Extras start off with the audio commentary by director Cummins and producer Richard F. Brophy (line producer on the original HOUSE), in which they provide some interesting "what if" production anecdotes like the intended casting of Conchata Ferrell – perhaps best known today as the wisecracking housekeeper on TWO AND A HALF MEN – who elected to work on the Lindsay Wagner series A PEACEABLE KINGDOM instead, Clu Gulager (RETURN OF THE LIVING DEAD) having to pull out due to illness and recommending Nelson, approaching Alice Cooper and Warren Zevon for the coroner role before Fell, and the celebrity credits of the dog Binny. Cummins recalls being inspired to use the "kyoshi" after seeing A CHINESE GHOST STORY and MR. VAMPIRE, how the casting of Diller and Fell attracted investments and some scenes were made better by having to be quickly rethought due to the short schedule, and how they ended up getting the same orchestra in Los Angeles performing Andrew Lloyd Webber's PHANTOM OF THE OPERA to perform the score when they realized how rich the score by John Lee Whitener (RAGIN' CAJUN) was going to be.

Extras also include the aforementioned interviews, starting with one featuring a typically self-deprecating Diller (17:08) who is asked to discuss her entire career but provides some fond memories of the shoot after recalling some of her horror-adjacent roles – including voice work as herself on SCOOBY DOO – including the decision to use her own hair rather than one of her may wigs, the difficulty of working with the poodle which was old and less energetic than it appeared onscreen, and the cold weather although she most gleefully recalls witnessing televangelist Jim Bakker getting arrested while in North Carolina. The interviews with director Cummins and producer Brophy have been combined into one featurette (30:29). Cummins' half has a lot of overlap with the commentary, including the Old Hollywood elegance of working with Diller, the happy accident that lead to using her own hair rather than a wig – with her making the crack that if Dianne Wiest can wear her hair like that in PARENTHOOD so could she – the original choice of actors and contrasting working with Nelson the method actress Rose, the child zombie actors, and recruiting effects co-designer/supervisor Corso from a Joe Blasco workshop while the part with Brophy focuses less on repeated production anecdotes than on the business of being a producer on a low-budget film and the perils of the limited partnership which took two years to raise complete funding.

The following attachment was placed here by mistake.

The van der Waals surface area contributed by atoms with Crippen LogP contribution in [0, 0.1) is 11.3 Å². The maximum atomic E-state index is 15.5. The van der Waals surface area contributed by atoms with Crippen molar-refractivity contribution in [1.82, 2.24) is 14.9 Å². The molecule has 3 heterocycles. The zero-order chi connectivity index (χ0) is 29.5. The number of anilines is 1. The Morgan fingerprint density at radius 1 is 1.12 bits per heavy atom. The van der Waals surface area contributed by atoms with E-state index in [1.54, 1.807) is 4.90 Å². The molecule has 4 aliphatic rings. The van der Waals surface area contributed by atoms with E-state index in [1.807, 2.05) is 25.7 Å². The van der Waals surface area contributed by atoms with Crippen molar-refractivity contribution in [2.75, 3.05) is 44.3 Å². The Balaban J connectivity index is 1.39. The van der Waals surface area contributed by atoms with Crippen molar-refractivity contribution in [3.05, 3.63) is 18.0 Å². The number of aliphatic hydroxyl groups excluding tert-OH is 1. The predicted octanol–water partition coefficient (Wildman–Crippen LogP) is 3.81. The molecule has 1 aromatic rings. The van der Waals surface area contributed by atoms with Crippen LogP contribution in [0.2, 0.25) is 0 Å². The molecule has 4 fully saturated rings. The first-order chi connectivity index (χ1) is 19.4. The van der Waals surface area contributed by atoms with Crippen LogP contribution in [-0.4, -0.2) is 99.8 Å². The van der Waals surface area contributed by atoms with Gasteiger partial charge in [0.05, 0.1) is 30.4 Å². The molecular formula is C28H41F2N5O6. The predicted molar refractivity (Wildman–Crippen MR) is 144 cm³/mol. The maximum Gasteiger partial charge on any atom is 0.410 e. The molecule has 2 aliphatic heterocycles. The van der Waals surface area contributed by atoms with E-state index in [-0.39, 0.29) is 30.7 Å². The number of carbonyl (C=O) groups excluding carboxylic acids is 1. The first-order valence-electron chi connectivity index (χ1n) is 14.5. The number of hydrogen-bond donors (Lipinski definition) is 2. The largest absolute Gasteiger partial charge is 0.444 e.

Exclusive to the Code Red edition is a new interview "The Little Ghoul Grows Up: Interview with actress Sallie Middleton” (13:27) featuring the grown actress in conversation with associate producer Phil Smoot (ALIEN OUTLAW) in which she recalls how she became a double for the other child actors who could not handle extended sessions under the make-up. She relates her memories of working with the actors and Smoot provides some additional input to stimulate the discussion while the featurette occasionally also cuts away to sound mixer Sid Williams who also provides some recollections of the shoot. The film's trailer (2:39) is also included. While 88 Films had its "comedy artwork" on the reverse of its cover, Code Red has theirs the other way around.
(Eric Cotenas)